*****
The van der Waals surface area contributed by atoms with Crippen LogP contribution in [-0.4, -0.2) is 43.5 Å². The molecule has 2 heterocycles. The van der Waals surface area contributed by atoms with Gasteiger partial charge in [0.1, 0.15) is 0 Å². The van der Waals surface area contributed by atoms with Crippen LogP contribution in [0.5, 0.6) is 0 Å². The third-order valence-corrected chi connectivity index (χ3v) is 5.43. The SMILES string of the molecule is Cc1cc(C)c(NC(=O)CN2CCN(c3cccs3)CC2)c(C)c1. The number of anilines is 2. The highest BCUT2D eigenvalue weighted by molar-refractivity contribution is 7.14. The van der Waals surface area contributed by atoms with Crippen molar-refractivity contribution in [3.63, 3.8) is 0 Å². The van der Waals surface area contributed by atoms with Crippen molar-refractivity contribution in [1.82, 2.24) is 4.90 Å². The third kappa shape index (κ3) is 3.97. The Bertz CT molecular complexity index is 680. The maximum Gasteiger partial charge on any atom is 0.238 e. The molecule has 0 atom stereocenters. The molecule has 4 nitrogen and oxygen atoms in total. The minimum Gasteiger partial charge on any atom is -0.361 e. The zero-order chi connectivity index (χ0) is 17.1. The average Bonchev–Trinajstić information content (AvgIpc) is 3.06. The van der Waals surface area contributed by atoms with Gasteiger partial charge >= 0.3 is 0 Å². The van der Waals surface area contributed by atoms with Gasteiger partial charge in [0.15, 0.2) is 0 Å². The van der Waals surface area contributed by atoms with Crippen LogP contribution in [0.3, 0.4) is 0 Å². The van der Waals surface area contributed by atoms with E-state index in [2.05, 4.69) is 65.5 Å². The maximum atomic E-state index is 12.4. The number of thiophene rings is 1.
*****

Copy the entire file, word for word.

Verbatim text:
The van der Waals surface area contributed by atoms with Crippen LogP contribution in [-0.4, -0.2) is 43.5 Å². The molecule has 2 heterocycles. The van der Waals surface area contributed by atoms with Gasteiger partial charge in [0.1, 0.15) is 0 Å². The van der Waals surface area contributed by atoms with Crippen LogP contribution in [0.5, 0.6) is 0 Å². The third-order valence-corrected chi connectivity index (χ3v) is 5.43. The SMILES string of the molecule is Cc1cc(C)c(NC(=O)CN2CCN(c3cccs3)CC2)c(C)c1. The number of anilines is 2. The highest BCUT2D eigenvalue weighted by molar-refractivity contribution is 7.14. The van der Waals surface area contributed by atoms with Crippen molar-refractivity contribution in [3.63, 3.8) is 0 Å². The van der Waals surface area contributed by atoms with Crippen molar-refractivity contribution in [1.82, 2.24) is 4.90 Å². The third kappa shape index (κ3) is 3.97. The Bertz CT molecular complexity index is 680. The maximum Gasteiger partial charge on any atom is 0.238 e. The molecule has 0 atom stereocenters. The molecule has 4 nitrogen and oxygen atoms in total. The minimum Gasteiger partial charge on any atom is -0.361 e. The zero-order chi connectivity index (χ0) is 17.1. The average Bonchev–Trinajstić information content (AvgIpc) is 3.06. The van der Waals surface area contributed by atoms with Gasteiger partial charge >= 0.3 is 0 Å². The van der Waals surface area contributed by atoms with Gasteiger partial charge in [0.15, 0.2) is 0 Å². The van der Waals surface area contributed by atoms with Crippen LogP contribution in [0.3, 0.4) is 0 Å². The van der Waals surface area contributed by atoms with E-state index in [2.05, 4.69) is 65.5 Å². The maximum atomic E-state index is 12.4. The number of thiophene rings is 1.